During the 1920s the village had two cooperative stores, an agricultural credit cooperative, two machine cooperatives, and two artels.

The ongoing collectivization and de-kulakization bore tragic consequences and were accompanied by a severe famine. In response to the de-kulakization campaign, during which entire families were arrested and deported to Siberia or to the Far North, mass demonstrations by German famers defending the de-kulakized farmers, took place. The residents of Obermonjou stood in open defiance against the militia and the military responsible for carrying out the de-kulakization. The mood of the population was reflected in a top secret report on the events during the de0kulakization campaign, as follows: “In the village of Obermonjou, a mob of people, more than three hundred women and also some men, hindered the operation involving the hauling away of the kulaks.  The leader of the operation, who tried to disburse the mob in a peaceful way, was beaten up and was forced to hide. Just outside the village, another, a quickly growing mass of people gathered, with cries such as the following coming from the crowd: ‘We should beat them up! Or ‘Refuse the hauling away of our people from our village!’ and ‘We won’t let anyone get through here1’ Only by February 17, when a unit of soldiers sixty men strong arrived, was the mass action ended. In punishment six persons participating in the action were sentenced to prison terms of varying duration.”[xi]  The Commission for De-kulakization was able to go through with the transport of kulaks from Obermonjou only after the military had arrived in the village.[xii]

During September of 1941 all Germans were deported from the village, and as of 1942 the village has carried the name Krivovskoye.


Schools and Instruction

 Along with the first colonists came the first teacher, thirty-four-year-old Johann Schaller from Reol, along with his 38-year-old wife. Like the rest, the teacher received from the Guardianship Office a horse for agricultural work, but by request from the colonists, he taught their children as early as the first months after arrival. Under his direction, and in his house, the children were taught church songs and reading. His home was dubbed “the school.” The church played an active role in school instruction, and the teacher coordinated his office with his work as Küster [sexton]. The community dedicated significant funds for the school, and the clergy was also interested in providing church resources for the education of the children and collected donations for the construction of new schools. The first church-sponsored school in Obermonjou was built early in the 19th Century. It was made of wood, “covered with boards, seven sashes long and five sashes wide[xiii], consisted of one large class room, a teacher’s office, a kitchen and an ante-room, and it had twenty windows and two stoves.[xiv] Between the end of the 1820s and 1840s, that is, for about twenty years, Michael Braun from Solothurn filled the office of teacher. By 1840, the school taught 131 boys and 128 girl.s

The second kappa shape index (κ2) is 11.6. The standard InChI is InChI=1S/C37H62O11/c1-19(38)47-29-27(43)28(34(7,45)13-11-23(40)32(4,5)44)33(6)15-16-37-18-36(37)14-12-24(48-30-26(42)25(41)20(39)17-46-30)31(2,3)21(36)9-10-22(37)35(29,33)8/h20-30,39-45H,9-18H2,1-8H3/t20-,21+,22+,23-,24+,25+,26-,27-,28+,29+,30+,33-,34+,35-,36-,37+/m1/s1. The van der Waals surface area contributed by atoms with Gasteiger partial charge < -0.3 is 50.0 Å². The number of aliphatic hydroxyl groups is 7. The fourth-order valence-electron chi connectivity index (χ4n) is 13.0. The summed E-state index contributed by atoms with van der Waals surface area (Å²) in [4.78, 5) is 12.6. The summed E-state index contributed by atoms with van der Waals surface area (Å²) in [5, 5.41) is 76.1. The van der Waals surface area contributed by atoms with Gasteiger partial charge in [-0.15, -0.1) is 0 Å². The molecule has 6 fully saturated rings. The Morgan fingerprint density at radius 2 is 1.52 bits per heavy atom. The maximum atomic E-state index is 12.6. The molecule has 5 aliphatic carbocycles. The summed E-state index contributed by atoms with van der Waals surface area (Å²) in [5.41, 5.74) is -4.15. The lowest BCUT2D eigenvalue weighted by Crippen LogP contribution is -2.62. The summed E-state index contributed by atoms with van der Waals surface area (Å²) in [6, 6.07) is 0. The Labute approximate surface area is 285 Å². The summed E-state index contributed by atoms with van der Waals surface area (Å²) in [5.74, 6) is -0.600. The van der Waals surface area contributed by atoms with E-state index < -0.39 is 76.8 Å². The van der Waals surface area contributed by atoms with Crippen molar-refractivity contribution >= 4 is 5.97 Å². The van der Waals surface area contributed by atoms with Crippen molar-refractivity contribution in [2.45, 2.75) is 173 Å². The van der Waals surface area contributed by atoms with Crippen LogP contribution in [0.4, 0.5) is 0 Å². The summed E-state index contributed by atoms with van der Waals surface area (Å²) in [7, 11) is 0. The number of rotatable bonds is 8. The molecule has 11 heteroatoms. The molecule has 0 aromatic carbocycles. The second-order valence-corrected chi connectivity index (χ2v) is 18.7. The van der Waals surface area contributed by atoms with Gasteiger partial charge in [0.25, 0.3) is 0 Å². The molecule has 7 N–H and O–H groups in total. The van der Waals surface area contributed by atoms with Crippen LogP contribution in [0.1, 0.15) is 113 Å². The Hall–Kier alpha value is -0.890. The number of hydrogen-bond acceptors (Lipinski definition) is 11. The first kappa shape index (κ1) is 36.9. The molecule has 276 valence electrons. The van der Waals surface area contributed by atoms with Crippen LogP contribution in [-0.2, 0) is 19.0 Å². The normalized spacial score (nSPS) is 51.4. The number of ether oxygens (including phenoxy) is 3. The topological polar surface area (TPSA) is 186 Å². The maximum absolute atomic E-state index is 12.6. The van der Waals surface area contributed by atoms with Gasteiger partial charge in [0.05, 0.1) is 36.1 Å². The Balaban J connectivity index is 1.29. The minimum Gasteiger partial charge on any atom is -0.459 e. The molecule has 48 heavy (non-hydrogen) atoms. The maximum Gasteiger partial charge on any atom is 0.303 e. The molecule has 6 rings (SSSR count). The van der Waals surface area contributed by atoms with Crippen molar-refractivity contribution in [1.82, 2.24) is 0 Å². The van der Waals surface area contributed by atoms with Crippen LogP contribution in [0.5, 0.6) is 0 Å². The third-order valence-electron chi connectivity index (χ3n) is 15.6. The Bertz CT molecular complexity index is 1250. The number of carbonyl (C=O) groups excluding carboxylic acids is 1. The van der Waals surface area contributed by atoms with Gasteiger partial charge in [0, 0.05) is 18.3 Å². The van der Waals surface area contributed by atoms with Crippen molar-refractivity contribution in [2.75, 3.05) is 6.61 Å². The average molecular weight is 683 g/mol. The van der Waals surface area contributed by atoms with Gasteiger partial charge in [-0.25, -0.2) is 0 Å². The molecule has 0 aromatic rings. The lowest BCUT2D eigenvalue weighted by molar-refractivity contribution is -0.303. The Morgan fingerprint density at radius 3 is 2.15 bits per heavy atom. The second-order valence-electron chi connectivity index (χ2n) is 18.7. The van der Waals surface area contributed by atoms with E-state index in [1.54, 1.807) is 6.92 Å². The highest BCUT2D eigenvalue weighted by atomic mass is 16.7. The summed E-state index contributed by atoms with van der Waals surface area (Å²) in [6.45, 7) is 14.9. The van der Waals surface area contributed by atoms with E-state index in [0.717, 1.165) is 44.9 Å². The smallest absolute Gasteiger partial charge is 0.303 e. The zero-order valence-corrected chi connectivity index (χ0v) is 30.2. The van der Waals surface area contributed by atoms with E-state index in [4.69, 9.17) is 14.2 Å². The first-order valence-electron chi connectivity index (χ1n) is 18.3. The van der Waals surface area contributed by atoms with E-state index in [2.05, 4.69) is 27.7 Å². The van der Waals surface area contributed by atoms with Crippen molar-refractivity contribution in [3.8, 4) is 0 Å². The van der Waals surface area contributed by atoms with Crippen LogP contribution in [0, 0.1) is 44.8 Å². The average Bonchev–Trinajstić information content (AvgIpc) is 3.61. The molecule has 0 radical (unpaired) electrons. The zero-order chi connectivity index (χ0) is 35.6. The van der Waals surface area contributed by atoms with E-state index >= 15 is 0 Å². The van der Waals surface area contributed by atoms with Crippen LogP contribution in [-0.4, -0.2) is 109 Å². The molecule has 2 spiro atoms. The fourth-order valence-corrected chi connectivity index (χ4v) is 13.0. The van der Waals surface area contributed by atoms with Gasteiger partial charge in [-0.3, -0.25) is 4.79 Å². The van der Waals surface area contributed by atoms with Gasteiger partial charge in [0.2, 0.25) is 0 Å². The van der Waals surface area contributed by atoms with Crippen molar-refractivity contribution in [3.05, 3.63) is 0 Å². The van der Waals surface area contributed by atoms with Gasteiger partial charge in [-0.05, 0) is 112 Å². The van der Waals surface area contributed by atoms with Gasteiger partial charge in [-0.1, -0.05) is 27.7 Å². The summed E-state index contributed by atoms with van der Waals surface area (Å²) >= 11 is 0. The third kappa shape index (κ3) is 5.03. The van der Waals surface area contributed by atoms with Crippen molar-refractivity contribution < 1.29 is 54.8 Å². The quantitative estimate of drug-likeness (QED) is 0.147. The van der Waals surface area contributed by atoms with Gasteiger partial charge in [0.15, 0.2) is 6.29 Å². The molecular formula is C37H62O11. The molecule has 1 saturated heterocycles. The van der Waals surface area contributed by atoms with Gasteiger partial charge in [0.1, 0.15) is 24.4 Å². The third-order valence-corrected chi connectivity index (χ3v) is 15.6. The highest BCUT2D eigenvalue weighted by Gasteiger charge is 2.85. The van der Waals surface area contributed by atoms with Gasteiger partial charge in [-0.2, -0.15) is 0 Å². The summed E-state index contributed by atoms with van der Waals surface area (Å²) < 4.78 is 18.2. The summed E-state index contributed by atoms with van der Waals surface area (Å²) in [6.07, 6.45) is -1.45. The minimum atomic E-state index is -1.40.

In 1906, the village opened a four-year public semstvo school [semstvo meaning local Soviet administration] and employed four teachers, Judging from a contemporary witness, “unless with the greatest effort was it possible to open the school. The writer and a young priest tried, with tears in their eyes, to convince the members of the community members to erect a semstvo school.”[xv] The community donated the school acreage to the local [semstvo] administration, which not only took over responsibility for the instruction, but also paid the teachers. The school required three years for graduation and had two classes per grade. The distribution of curriculum materials was exemplary. Required subjects were God’s Word (religion), reading, writing, arithmetic, and singing. Just as in the church school, instruction was conducted by the same teacher, who gathered several class grades in one school room. The teachers arranged for their own teaching plans, chose additional subjects to teach, and had the right to fit the teaching material to grade needs.

            During its first years, the semstvo school was directed by G. Nürenberger, a former teacher at the church school who simultaneously filled the duties of the Küster. However, he and teacher Spister soon lost their positions. To protest the dismissals, the community turned to the school inspector and to the bishop of the Roman Catholic diocese of Tiraspol also became involved. As the Volkszeitung reported, the intrigue and fighting between the teachers and a certain priest went so far as to bring “the school to a very bad state, although fortunately, instruction was not interrupted.”[xvi]